MR. IGNATIUS: All right. We'll stick with that as an answer. Let's turn to the COVID nightmare, which is something causing death and destruction around the world today, and the way in which Palantir is working with the Department of Health and Human Services, I think also with Operation Warp Speed, to try to help get better analytics. Alex, as we look at the development of vaccines, we're all just extraordinarily pleased by how fast that happened. But as we look at the distribution process seeming to break down, we throw up our hands again. What would Palantir be able to do to help us, help HHS in this period going forward, distributing vaccines, getting the country healthy again, preparing for the next pandemic?

MR. KARP: Well, Palantir is involved globally in--and the two places we're most prominently involved are the U.S. and UK, but a number of other countries--in allowing people who are doing their planning to understand exactly what's happening on the ground, distribute PPE. So, for example, which hospitals are over utilized, which hospitals have capacity, which hospitals need PPE, which ones have too much, which ones have too little. And so--and that's--and then on vaccine distribution, most notably in the U.S. and UK--the Operation Ward Speed, which uses Tiberius built on top of Foundry uses--

MR. IGNATIUS: Foundry is your basic Palantir infrastructure, so our viewers will understand that.

MR. KARP: Sorry. And what Foundry allows them to see and decide is they--it's essentially a dashboard unifying the hundreds of data sets that make up the production of vaccines and the distribution of vaccines up to the state level. So how many vaccines are produced, how many can be shipped, and where do they go.

The central issue in America--less so in England because they have a centralized healthcare system--is the delta between vaccines that are delivered to the state and the actual doses that arrive in people's arms. And so, we have a serious issue with that in America--as I think is commonly known and was discussed by your guest yesterday--that there's roughly a 12 million delta between the vaccines and roughly 17 million vaccines delivered to states, roughly 5.4 administered. Palantir brings those vaccines to the states, and then there's--the question is what we as a society can do to resolve that problem.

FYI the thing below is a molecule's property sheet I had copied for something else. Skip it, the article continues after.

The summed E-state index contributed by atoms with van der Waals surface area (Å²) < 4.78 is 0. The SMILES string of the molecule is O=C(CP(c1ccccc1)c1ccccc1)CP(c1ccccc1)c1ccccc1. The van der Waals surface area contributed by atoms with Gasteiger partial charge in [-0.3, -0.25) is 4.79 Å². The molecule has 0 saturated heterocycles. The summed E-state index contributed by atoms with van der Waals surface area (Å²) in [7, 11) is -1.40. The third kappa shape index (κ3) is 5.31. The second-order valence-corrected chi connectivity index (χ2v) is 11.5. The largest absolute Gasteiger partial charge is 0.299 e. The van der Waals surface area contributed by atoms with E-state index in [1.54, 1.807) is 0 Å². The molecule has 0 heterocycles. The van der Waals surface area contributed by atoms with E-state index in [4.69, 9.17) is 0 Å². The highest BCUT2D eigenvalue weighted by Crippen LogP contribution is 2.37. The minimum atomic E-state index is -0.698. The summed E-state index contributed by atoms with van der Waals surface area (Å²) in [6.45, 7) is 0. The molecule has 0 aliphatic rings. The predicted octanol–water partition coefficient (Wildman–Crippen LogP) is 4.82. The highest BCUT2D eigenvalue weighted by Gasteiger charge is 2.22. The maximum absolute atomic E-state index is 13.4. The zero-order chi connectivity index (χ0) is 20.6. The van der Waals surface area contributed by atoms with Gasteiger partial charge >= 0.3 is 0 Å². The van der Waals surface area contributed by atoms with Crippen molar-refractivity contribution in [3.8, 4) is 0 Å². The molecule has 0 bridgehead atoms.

Now, you know, one of the things that makes America particularly interesting and complicated and great is that states have a lot of rights and they use local--they use local ways of distributing, and each one has a different infrastructure. What I'm hopeful will happen, especially once we get past this incredibly discouraging and aggressive events of the last couple days, is the new administration will also be in a position to have better discourse with states. States will begin to develop best practices. That's what software could do, and what we obviously would be willing to do, is to help them administer the policies they develop more accurately, quicker.

One of the things that's super interesting about software is it allows you to compress time. So, you know, we--what should not be possible, distributing--we need to get roughly 300 million vaccines to America to get herd immunity--is something that will only happen if we unify as a country and we use the best technology, especially software, available, because the amount of vaccine per day is just--surpasses what we would normally be doing as a country. The British distribution has certain attributes we don't have because they're just more centralized. And so, they're--but in any case, what we're doing is providing a dashboard so that every single person involved in Operation Warp Speed can actually track distribution, how much is being produced, where is it going, and if there's any disruptions between manufacturing and final handoff to the state.

MR. IGNATIUS: So, let me ask you a question that goes to the heart of what we're talking about here with vaccines, ask it to you as a data analyst, not in a political sense. Is it going to be possible to have an orderly system for distribution of this vaccine or future vaccines and future healthcare crises, if we don't have an America, a somewhat more centralized system so that we just have better, cleaner data and we know what's going on?

MR. KARP: Well, you know, another way of answering your question is to posit--which I would--which I think is unfortunately obviously--this will not be the last pandemic. And so, you know, one of the things that's made American software companies dominant in the world is that we look at the mistakes that we've made, that we're making. We try to figure out what they were. We're fairly non-judgmental about them, and we iterate so that the next time around we're dramatically more effective.